Another problem was that the new legislation governing the Supreme Court, introduced in 2018, significantly increased the influence of the President of Poland over the election of the First President of the Supreme Court. Previously, the President of Poland could appoint the First President from among at least two candidates presented by the General Assembly of the Supreme Court. Under the law of 2018, the General Assembly was to present five candidates. This way, the President might be sure that at least one of the five candidates would represent the ‘new’ members of the Supreme Court.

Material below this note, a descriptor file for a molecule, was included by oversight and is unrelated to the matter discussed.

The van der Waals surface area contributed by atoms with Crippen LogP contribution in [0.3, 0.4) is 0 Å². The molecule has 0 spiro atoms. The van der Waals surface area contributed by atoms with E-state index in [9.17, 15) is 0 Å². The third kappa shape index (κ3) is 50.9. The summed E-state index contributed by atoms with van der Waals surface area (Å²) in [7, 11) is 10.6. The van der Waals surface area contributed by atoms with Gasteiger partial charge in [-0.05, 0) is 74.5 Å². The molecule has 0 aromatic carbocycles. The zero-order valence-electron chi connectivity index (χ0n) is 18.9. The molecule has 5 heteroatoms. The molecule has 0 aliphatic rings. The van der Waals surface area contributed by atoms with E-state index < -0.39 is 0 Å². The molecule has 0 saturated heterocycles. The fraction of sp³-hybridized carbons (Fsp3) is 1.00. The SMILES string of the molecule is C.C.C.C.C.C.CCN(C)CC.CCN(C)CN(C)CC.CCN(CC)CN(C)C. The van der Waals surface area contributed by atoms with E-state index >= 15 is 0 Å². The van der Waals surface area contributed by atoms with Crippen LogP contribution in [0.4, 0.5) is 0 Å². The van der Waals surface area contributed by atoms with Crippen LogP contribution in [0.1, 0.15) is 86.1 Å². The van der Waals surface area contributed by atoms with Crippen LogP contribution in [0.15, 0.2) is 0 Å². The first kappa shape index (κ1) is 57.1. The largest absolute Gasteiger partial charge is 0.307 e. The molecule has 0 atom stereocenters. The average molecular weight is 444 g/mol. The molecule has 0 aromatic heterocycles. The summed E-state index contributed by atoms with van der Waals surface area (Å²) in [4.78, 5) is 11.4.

Nonetheless, according to the case law of the Constitutional Tribunal from before its capture, following the vote on individual candidates all the five with the highest numbers of votes should be once again confirmed by a resolution endorsed by at least the majority of the General Assembly of the Supreme Court. Alternatively, the majority of the General Assembly could adopt five separate resolutions endorsing each of the five candidates (Case K 44/16). Only this way, could the persons presented to the President of Poland be reasonably considered the candidates of the General Assembly of the Supreme Court, as required by the Constitution, rather than the candidates endorsed by just a few judges of the Supreme Court. The judges of the Supreme Court appointed before 2018 demanded that the General Assembly followed this case law. They also demanded that the new ‘members’ whose independence was in doubt were excluded from electing the candidates. Alas, the new law on the Supreme Court gave to the President of Poland the power to appoint the chairman of the Assembly in case the office of the First President was already vacant. The two chairmen appointed by the President of Poland single-handedly rejected all inconvenient requests and proceeded with the election of five candidates without seeking a final confirmation by the majority of the General Assembly. Only one of the five candidates thus elected, Włodzimierz Wróbel, obtained the majority of votes of the General Assembly (i.e. 50 votes of the judges) but the President of Poland chose Manowska who obtained a minority of votes (i.e. 25 votes).